10 Household-Name Businesses
That Were Founded By Women
At Connex Intl, we’re proud to be a Certified Woman-Owned Business. And, while March is Women’s History Month, we’re firm believers that there’s never a bad time to shine a light on the contributions of the numerous powerful women in history.
In fact, while it’s not tough to think of famous businessmen or male entrepreneurs, it was actually women that were behind-the-scenes of some of the most influential companies that have become household-names today.
Which ones? We’re highlighting 10 big-name companies that were spearheaded by women.
Chances are, you’ve stumbled upon SlideShare—a platform for sharing presentations—a time or two. Founded in 2006, the platform was eventually purchased by LinkedIn in 2012 (for $119 million, no less).
But, what you might not know is that it was actually co-founded by a woman, Rashmi Sinha and her husband, Jonathan Boutelle.
Upon its founding, Sinha served as CEO of SlideShare, while her husband worked as CTO. In fact, Sinha filled the shoes as head of SlideShare until recently, in 2014.
The next time you need to undo an error on a printed sheet of paper, you can offer a brief thank you to Bette Nesmith Graham, who founded Liquid Paper after she innovatively used a tiny paint brush and water-based paint to cover up a mistake when she was working as a typist in 1951.
Originally named Mistake Out, Graham made the switch to Liquid Paper in 1956. A couple of decades later, Liquid Paper was sold to Gillette for $47.5 million.
If Ruth’s Chris Steak House has always seemed like an odd name to you, it’ll make a whole lot more sense after you hear the story of the restaurant’s founding.
In 1965, Ruth Fertel, a struggling single mother, mortgaged her home in order to buy a modest 60-seat restaurant. The restaurant, located in New Orleans, Louisiana, was originally named Chris Steak House.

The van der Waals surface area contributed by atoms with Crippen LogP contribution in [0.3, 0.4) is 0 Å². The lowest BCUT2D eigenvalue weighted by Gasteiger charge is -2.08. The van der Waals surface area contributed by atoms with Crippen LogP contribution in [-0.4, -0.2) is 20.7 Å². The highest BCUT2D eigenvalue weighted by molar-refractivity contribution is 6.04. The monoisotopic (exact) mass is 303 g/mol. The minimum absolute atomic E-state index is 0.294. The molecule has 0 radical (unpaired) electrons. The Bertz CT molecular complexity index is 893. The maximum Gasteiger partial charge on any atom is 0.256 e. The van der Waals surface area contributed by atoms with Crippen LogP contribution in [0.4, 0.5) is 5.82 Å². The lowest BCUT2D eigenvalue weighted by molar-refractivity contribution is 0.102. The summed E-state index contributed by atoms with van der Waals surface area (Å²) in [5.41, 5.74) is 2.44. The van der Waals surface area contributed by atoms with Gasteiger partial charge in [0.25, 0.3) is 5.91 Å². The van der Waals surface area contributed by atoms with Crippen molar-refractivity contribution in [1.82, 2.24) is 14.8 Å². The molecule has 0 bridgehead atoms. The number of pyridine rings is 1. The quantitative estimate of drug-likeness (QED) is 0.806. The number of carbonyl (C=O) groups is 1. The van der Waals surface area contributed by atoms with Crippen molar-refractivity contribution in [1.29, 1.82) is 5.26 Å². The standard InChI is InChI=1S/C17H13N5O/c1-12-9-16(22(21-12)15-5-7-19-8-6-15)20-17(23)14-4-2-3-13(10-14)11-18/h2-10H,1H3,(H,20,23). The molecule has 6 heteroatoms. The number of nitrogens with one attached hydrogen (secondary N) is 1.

But, shortly after, a fire forced her to move and open an entirely new restaurant—which she renamed Ruth’s Chris Steak House (makes sense, right?). In 1977, Fertel granted her first franchise, which was located just outside of Baton Rouge. And, of course, things only took off from there.
You already know about The American Red Cross. But, despite being one of the most important women in history, you’re probably less familiar with Clarissa Harlowe Barton (better known as Clara Barton).
During the Civil War, Barton risked her own life to bring supplies, care, and comfort to soldiers on the battlefield—eventually earning the nickname “Angel of the Battlefield.”
Following the war, she traveled to Europe and was familiarized with the Red Cross based in Geneva, Switzerland. Feeling strongly that the United States should join the Red Cross network, Barton founded the American Red Cross in 1881.
Even more amazing? She served as president of the American Red Cross until 1904—when she resigned at the age of 83.
You’ve seen Pepperidge Farm products filling the aisles of your local grocery store. But, have you ever stopped to consider the history of the brand?